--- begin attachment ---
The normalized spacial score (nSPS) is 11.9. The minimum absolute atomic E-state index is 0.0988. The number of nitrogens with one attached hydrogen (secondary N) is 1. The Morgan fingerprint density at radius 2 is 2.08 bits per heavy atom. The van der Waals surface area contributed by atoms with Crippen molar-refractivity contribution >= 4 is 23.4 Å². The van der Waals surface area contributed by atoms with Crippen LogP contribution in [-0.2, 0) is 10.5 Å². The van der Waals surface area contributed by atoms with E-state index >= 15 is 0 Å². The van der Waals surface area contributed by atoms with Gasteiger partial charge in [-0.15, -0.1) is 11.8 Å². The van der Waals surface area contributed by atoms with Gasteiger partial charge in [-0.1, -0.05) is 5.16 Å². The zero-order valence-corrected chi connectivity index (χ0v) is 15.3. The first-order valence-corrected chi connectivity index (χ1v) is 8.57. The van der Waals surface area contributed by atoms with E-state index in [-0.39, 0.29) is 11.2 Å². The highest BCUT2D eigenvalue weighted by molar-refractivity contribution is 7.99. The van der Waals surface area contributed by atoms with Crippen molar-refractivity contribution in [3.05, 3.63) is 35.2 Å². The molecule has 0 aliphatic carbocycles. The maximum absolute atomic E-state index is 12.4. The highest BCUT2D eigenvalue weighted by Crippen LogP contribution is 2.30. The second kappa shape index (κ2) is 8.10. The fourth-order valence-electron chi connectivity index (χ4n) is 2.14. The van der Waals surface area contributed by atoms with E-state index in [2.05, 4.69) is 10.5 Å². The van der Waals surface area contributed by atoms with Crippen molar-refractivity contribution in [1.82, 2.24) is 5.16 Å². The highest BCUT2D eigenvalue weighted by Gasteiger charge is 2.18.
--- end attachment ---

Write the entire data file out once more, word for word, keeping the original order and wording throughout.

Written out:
The normalized spacial score (nSPS) is 11.9. The minimum absolute atomic E-state index is 0.0988. The number of nitrogens with one attached hydrogen (secondary N) is 1. The Morgan fingerprint density at radius 2 is 2.08 bits per heavy atom. The van der Waals surface area contributed by atoms with Crippen molar-refractivity contribution >= 4 is 23.4 Å². The van der Waals surface area contributed by atoms with Crippen LogP contribution in [-0.2, 0) is 10.5 Å². The van der Waals surface area contributed by atoms with E-state index >= 15 is 0 Å². The van der Waals surface area contributed by atoms with Gasteiger partial charge in [-0.15, -0.1) is 11.8 Å². The van der Waals surface area contributed by atoms with Gasteiger partial charge in [-0.1, -0.05) is 5.16 Å². The zero-order valence-corrected chi connectivity index (χ0v) is 15.3. The first-order valence-corrected chi connectivity index (χ1v) is 8.57. The van der Waals surface area contributed by atoms with E-state index in [-0.39, 0.29) is 11.2 Å². The highest BCUT2D eigenvalue weighted by molar-refractivity contribution is 7.99. The van der Waals surface area contributed by atoms with Crippen molar-refractivity contribution in [3.05, 3.63) is 35.2 Å². The molecule has 0 aliphatic carbocycles. The maximum absolute atomic E-state index is 12.4. The highest BCUT2D eigenvalue weighted by Crippen LogP contribution is 2.30. The second kappa shape index (κ2) is 8.10. The fourth-order valence-electron chi connectivity index (χ4n) is 2.14. The van der Waals surface area contributed by atoms with E-state index in [2.05, 4.69) is 10.5 Å². The van der Waals surface area contributed by atoms with Crippen molar-refractivity contribution in [1.82, 2.24) is 5.16 Å². The highest BCUT2D eigenvalue weighted by Gasteiger charge is 2.18.